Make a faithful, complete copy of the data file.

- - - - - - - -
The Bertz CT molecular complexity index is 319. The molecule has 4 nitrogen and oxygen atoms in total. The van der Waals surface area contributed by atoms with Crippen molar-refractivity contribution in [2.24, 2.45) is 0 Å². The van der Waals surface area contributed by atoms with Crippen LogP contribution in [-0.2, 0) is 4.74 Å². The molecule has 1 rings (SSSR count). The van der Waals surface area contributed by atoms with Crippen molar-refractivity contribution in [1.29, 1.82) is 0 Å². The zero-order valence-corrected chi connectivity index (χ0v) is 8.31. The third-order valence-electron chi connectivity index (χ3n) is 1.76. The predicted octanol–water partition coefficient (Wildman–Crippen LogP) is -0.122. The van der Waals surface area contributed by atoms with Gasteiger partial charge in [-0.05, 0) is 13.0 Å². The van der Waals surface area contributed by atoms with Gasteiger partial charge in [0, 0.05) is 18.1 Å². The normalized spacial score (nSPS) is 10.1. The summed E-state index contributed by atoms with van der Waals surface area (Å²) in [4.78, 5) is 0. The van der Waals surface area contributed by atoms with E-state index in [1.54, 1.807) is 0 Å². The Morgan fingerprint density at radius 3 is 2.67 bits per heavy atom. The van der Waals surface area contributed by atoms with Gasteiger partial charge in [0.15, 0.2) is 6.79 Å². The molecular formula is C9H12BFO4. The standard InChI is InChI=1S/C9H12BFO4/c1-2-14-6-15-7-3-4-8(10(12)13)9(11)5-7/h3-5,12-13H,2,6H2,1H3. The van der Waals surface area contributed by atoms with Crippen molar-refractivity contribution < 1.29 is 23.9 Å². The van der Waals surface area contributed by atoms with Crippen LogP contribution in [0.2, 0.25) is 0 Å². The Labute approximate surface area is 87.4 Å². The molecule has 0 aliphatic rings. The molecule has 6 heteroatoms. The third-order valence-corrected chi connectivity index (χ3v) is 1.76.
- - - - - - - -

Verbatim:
The Bertz CT molecular complexity index is 319. The molecule has 4 nitrogen and oxygen atoms in total. The van der Waals surface area contributed by atoms with Crippen molar-refractivity contribution in [2.24, 2.45) is 0 Å². The van der Waals surface area contributed by atoms with Crippen LogP contribution in [-0.2, 0) is 4.74 Å². The molecule has 1 rings (SSSR count). The van der Waals surface area contributed by atoms with Crippen molar-refractivity contribution in [1.29, 1.82) is 0 Å². The zero-order valence-corrected chi connectivity index (χ0v) is 8.31. The third-order valence-electron chi connectivity index (χ3n) is 1.76. The predicted octanol–water partition coefficient (Wildman–Crippen LogP) is -0.122. The van der Waals surface area contributed by atoms with Gasteiger partial charge in [-0.05, 0) is 13.0 Å². The van der Waals surface area contributed by atoms with Gasteiger partial charge in [0, 0.05) is 18.1 Å². The normalized spacial score (nSPS) is 10.1. The summed E-state index contributed by atoms with van der Waals surface area (Å²) in [4.78, 5) is 0. The van der Waals surface area contributed by atoms with E-state index in [1.54, 1.807) is 0 Å². The Morgan fingerprint density at radius 3 is 2.67 bits per heavy atom. The van der Waals surface area contributed by atoms with Gasteiger partial charge in [0.15, 0.2) is 6.79 Å². The molecular formula is C9H12BFO4. The standard InChI is InChI=1S/C9H12BFO4/c1-2-14-6-15-7-3-4-8(10(12)13)9(11)5-7/h3-5,12-13H,2,6H2,1H3. The van der Waals surface area contributed by atoms with Crippen molar-refractivity contribution < 1.29 is 23.9 Å². The van der Waals surface area contributed by atoms with Crippen LogP contribution in [0.2, 0.25) is 0 Å². The Labute approximate surface area is 87.4 Å². The molecule has 0 aliphatic rings. The molecule has 6 heteroatoms. The third-order valence-corrected chi connectivity index (χ3v) is 1.76.